Do you conduct periodic business reviews with your existing customers?
If not, you might be missing out on a vital tool to further your Account Based Expansion (ABE) efforts. Before we dive into how you can build a value driven deck for your business reviews, let’s first understand the purpose of conducting a business review.
A common mistake made by sales individuals is making a business review about a chance to up-sell products.
Yes, the eventual outcome of conducting business reviews is that you will be on top of your customer’s needs but that does not mean it becomes a case of pushing your products.
In a nutshell, the purpose is to offer value in your meetings and make sure your customers can make the most of the solution they are using.
Here are a few slides that have to be on your business review for a successful business review:
The founding principle of a SaaS business is to offer constant value to its users. The first step in doing so, is to make sure you can measure relevant usage stats. Once measured, these stats should be shared with your prospects.
We believe in complete transparency when offering usage stats. We are often asked if it is okay to inflate these stats so that it looks like that the solution is indispensable to the organisation. We firmly believe in being honest and asking questions like “Looks like the product usage is quite low? Is there anything that is stopping you from using this solution more?”.
Your prospects will eventually figure out if your solution is not being used and this will result in churn you may not be able to mitigate.
As mentioned earlier, don’t start your conversation by saying ‘looks like you are using this solution and need more licenses.’ The up-sell will come in due course of time.
Goals for the coming quarter/year
Before you can start to understand the elevated pitch for your product. You first need to establish goals with your customers. Goals don’t have to be purely product driven but can be organisational goals and you as a sales individual need to decide how your product fits into their goals.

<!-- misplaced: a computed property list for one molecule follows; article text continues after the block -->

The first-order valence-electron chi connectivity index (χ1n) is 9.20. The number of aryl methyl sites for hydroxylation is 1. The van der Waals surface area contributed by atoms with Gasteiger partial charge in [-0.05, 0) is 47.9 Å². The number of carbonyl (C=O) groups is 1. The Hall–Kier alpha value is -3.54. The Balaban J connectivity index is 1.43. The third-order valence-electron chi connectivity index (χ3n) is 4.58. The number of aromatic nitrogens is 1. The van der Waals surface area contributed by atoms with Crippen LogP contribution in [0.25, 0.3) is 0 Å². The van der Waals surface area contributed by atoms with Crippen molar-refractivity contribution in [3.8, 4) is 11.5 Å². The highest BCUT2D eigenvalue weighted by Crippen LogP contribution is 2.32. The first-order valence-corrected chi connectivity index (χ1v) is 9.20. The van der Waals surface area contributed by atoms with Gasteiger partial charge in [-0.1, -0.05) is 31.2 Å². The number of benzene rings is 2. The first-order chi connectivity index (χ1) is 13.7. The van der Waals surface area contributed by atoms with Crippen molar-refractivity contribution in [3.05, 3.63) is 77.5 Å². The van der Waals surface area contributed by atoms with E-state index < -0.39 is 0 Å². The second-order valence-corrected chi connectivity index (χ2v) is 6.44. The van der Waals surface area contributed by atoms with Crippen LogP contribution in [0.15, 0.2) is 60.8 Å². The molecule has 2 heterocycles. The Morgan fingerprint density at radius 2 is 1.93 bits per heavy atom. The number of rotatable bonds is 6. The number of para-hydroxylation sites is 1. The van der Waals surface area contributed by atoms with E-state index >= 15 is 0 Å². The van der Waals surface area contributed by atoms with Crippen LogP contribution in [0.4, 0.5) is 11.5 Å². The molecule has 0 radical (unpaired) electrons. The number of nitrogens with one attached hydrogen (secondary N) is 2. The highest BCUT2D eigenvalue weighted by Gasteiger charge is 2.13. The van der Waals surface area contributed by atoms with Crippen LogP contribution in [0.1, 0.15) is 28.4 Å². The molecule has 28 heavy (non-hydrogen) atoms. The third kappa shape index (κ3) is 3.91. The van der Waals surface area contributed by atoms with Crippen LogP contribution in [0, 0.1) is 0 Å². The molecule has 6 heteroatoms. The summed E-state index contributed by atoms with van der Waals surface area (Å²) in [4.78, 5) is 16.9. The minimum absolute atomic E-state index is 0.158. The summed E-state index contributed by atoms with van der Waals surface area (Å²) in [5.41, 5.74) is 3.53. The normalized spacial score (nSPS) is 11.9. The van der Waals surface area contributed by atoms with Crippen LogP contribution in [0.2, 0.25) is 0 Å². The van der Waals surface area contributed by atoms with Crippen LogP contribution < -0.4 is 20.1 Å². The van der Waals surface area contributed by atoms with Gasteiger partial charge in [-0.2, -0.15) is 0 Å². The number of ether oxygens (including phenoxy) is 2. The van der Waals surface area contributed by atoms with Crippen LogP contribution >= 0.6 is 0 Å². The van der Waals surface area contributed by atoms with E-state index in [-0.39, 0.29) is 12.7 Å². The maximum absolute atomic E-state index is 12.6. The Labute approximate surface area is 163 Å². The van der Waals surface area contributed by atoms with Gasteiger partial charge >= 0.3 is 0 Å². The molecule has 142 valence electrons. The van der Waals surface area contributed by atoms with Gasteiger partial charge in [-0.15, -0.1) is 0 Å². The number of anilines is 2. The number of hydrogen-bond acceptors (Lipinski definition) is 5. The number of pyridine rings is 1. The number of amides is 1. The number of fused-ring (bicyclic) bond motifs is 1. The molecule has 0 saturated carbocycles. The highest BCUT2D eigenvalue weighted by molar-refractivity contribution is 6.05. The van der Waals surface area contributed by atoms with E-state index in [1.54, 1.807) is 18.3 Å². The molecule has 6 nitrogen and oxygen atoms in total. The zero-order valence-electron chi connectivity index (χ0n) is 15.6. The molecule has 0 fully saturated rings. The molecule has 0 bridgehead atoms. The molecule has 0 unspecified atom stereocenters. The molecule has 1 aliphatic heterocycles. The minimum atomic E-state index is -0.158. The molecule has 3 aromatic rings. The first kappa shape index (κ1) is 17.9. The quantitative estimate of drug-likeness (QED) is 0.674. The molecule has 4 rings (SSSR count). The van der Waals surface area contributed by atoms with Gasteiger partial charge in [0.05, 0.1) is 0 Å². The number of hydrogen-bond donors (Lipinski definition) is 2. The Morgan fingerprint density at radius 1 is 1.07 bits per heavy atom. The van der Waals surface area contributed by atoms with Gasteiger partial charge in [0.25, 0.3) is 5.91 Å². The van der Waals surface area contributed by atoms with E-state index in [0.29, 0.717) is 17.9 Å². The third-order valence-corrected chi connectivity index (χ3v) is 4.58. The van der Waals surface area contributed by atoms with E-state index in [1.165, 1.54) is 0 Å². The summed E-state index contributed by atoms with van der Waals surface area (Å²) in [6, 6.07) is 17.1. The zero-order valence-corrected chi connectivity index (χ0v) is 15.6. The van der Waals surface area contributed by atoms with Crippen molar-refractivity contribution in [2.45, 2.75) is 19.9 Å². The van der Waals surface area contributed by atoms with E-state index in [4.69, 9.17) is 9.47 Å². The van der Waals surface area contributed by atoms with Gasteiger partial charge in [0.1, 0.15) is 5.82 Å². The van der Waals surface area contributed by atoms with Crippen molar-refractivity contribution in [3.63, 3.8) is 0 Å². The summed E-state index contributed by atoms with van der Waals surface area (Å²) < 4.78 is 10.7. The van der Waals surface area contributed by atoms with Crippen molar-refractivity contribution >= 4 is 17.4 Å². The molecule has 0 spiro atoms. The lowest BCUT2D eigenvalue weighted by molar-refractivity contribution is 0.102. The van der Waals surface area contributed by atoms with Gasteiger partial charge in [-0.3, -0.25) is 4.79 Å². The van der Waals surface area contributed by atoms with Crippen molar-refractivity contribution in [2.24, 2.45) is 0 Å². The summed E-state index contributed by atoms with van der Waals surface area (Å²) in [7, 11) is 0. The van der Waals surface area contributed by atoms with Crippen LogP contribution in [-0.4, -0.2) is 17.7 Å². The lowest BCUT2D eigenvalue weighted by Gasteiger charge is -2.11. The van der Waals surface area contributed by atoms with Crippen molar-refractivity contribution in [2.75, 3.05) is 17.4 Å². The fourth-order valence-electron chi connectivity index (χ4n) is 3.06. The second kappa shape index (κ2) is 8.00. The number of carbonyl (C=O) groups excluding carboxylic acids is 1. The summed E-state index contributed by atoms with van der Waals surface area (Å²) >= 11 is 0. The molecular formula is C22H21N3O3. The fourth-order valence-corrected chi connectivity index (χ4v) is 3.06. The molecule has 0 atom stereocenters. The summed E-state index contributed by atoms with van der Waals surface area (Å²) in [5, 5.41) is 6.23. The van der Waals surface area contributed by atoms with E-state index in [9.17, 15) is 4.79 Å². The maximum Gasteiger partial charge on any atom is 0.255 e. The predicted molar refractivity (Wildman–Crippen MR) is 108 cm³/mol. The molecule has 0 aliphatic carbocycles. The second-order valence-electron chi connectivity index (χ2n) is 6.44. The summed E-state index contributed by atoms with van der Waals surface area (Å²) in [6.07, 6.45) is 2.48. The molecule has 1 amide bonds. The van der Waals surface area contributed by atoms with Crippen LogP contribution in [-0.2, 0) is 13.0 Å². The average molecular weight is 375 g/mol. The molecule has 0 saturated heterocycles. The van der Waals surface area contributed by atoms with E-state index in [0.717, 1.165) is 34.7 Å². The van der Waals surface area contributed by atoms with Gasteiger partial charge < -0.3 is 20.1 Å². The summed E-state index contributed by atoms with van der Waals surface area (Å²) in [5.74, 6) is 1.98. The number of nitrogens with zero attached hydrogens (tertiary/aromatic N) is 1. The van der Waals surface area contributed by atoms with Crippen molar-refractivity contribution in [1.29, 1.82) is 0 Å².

Don’t cut off your prospects if they are describing goals that don’t look like they are relevant to your solution/product. It is your job to pay full attention to your customer and then figure out what you need to put on your next goals slide.
A SaaS product is only useful to an organisation if it is bringing a constant stream of value to the user. The purpose of the ROI slide is not to show how awesome your product is, on the contrary it should be able to link goals, product usage into a single coherent slide.
For example, a ROI scenario could be “Last month you used our product to answer 350 tickets and out of these 100 were answered using our auto-answer feature. This means that a third of your workload was taken care of automation and this would translate into better customer support and also optimal staffing.”
It might not always be possible to directly translate ROI onto a deck. In this case, you will have to be doubly diligent and figure out how you can show the value your product is bringing to the organisation.
Industry best practices/trends
If you truly want to offer value to your prospects, make sure you give them value by offering them industry insights.
What do we mean? If your customer is selling auto-parts make sure your do your research and find out how other auto-part sellers are using your product, then share the insights with your prospects. You don’t have to breach NDAs by name dropping but you can always generalize by industry type.
Similarly, you can always share your most used features/value propositions with your prospects. Be careful though, don’t share irrelevant features/value propositions with your customers just because they are trending.
A great value add to the monthly/quarterly business review is to talk about the new offerings you have to offer. Beware, don’t make this the center piece of your presentation.
The center piece of your deck at any given day is either the ROI or the industry best practices slide.
If your product deployment cycle is very long, you might want to skip this slide and keep it on an ‘as and when’ basis.
To summarize, the business review is more about you staying in touch with your prospects and not about up-selling. In addition, the business review also ensures that your product remains relevant to the user and is not swept under the carpet.
If you have any more questions, just tweet to us at @insideselling and we will be happy to answer any questions you might have.